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Preventing Protection: Legality of the Interception of Refugees in the European Union

Birk, Moritz (2009)
Department of Law
Abstract
In view of creating a common area of freedom, security and justice in the European Union, its Member States have increased their cooperation and coordination in the field of border protection and migration management. Over the last years they have focused on the 'external dimension' of border protection and have shifted their border controls away from their territories. They have put into place a complex set of interception methods reaching from visa requirements that are being checked by private carriers and outposted State authorities, to the physical interception of migrant boats on the high seas and territorial waters of third States. While those measures are implemented to prevent the arrival of 'illegal immigrants' they are lacking... (More)
In view of creating a common area of freedom, security and justice in the European Union, its Member States have increased their cooperation and coordination in the field of border protection and migration management. Over the last years they have focused on the 'external dimension' of border protection and have shifted their border controls away from their territories. They have put into place a complex set of interception methods reaching from visa requirements that are being checked by private carriers and outposted State authorities, to the physical interception of migrant boats on the high seas and territorial waters of third States. While those measures are implemented to prevent the arrival of 'illegal immigrants' they are lacking mechanisms to distinguish migrants from refugees. Consequently, they obstruct the refugees' access to protection and force them to resort to dangerous migration routes and methods, risking their lives in their search for protection, or to flee to territories where effective protection cannot be expected. The lack of safeguards for refugees in interception methods take place in a spirit of legality, Member States holding that their human rights obligations do not apply extraterritorially. However, a substantial interpretation and analysis of human rights law reveals that human rights treaties are extraterritorially applicable and that the current regulation and implementation of interception methods in the EU are in violation of the principle of non-refoulement, the right to life, the right to leave to seek asylum and the principle of good faith. The EU Member States cannot circumvent their human rights obligations by outsourcing border controls. Consequently they are legally obliged to modify their regulation and implementation of interception practices to safeguard the human rights of refugees. When intercepting migrants, States have to assess the rights of each individual and make sure that their human rights are not violated. This requires the EU Member States to undertake fundamental changes in their border and migration management strategies that will have to be tackled in a common European effort. (Less)
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author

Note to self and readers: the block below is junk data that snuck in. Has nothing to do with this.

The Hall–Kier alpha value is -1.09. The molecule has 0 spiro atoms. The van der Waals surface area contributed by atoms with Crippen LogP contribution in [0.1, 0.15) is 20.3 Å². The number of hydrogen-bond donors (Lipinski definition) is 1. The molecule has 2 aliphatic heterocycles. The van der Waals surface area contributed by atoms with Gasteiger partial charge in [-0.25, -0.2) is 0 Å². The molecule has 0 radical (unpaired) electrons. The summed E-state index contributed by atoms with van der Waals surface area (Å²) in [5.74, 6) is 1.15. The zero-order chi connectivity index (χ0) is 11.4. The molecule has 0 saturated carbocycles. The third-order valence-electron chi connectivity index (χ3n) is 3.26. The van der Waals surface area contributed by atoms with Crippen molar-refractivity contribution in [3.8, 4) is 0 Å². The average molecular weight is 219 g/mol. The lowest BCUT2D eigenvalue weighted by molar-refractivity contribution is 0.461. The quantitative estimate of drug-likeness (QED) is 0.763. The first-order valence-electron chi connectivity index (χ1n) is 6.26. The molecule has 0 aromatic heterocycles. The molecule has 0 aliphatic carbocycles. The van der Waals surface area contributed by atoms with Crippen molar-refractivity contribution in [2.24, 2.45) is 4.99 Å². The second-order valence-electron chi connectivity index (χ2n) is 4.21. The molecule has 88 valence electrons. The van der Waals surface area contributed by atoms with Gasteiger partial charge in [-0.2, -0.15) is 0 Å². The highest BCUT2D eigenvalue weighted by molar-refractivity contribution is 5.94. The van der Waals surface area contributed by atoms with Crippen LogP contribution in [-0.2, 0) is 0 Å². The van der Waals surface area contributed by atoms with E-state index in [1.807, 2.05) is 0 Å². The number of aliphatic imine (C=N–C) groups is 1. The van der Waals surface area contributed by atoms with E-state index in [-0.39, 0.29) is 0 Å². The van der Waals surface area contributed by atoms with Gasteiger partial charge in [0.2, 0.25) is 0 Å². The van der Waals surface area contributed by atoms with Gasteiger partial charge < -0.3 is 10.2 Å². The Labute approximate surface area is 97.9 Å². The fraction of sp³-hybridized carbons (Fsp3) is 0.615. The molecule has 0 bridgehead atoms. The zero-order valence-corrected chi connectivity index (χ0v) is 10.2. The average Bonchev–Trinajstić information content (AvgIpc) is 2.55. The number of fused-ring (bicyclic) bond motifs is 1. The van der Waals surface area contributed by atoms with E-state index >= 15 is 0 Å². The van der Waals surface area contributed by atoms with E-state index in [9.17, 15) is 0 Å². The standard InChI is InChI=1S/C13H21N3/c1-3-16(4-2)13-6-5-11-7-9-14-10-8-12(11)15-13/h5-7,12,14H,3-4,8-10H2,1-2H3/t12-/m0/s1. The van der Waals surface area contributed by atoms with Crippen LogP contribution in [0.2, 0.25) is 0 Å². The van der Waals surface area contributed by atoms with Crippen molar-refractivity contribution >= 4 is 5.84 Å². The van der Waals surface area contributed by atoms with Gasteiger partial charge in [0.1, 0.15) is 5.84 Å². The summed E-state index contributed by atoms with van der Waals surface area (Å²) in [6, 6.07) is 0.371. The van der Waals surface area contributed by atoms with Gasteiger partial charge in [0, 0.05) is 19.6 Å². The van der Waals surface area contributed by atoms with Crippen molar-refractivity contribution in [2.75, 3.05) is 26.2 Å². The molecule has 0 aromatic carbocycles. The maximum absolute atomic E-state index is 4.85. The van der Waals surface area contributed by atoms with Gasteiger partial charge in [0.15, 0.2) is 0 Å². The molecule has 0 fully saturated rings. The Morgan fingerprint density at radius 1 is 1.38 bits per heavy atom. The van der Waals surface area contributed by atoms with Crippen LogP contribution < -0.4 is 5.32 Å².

Birk, Moritz
supervisor
organization
year
type
H2 - Master's Degree (Two Years)
subject
keywords
International Human Rights Law
language
English
id
1555430
date added to LUP
2010-03-08 15:23:50
date last changed
2010-03-08 15:23:50
@misc{1555430,
  abstract     = {In view of creating a common area of freedom, security and justice in the European Union, its Member States have increased their cooperation and coordination in the field of border protection and migration management. Over the last years they have focused on the 'external dimension' of border protection and have shifted their border controls away from their territories. They have put into place a complex set of interception methods reaching from visa requirements that are being checked by private carriers and outposted State authorities, to the physical interception of migrant boats on the high seas and territorial waters of third States. While those measures are implemented to prevent the arrival of 'illegal immigrants' they are lacking mechanisms to distinguish migrants from refugees. Consequently, they obstruct the refugees' access to protection and force them to resort to dangerous migration routes and methods, risking their lives in their search for protection, or to flee to territories where effective protection cannot be expected. The lack of safeguards for refugees in interception methods take place in a spirit of legality, Member States holding that their human rights obligations do not apply extraterritorially. However, a substantial interpretation and analysis of human rights law reveals that human rights treaties are extraterritorially applicable and that the current regulation and implementation of interception methods in the EU are in violation of the principle of non-refoulement, the right to life, the right to leave to seek asylum and the principle of good faith. The EU Member States cannot circumvent their human rights obligations by outsourcing border controls. Consequently they are legally obliged to modify their regulation and implementation of interception practices to safeguard the human rights of refugees. When intercepting migrants, States have to assess the rights of each individual and make sure that their human rights are not violated. This requires the EU Member States to undertake fundamental changes in their border and migration management strategies that will have to be tackled in a common European effort.},
  author       = {Birk, Moritz},
  keyword      = {International Human Rights Law},
  language     = {eng},
  note         = {Student Paper},
  title        = {Preventing Protection: Legality of the Interception of Refugees in the European Union},
  year         = {2009},
}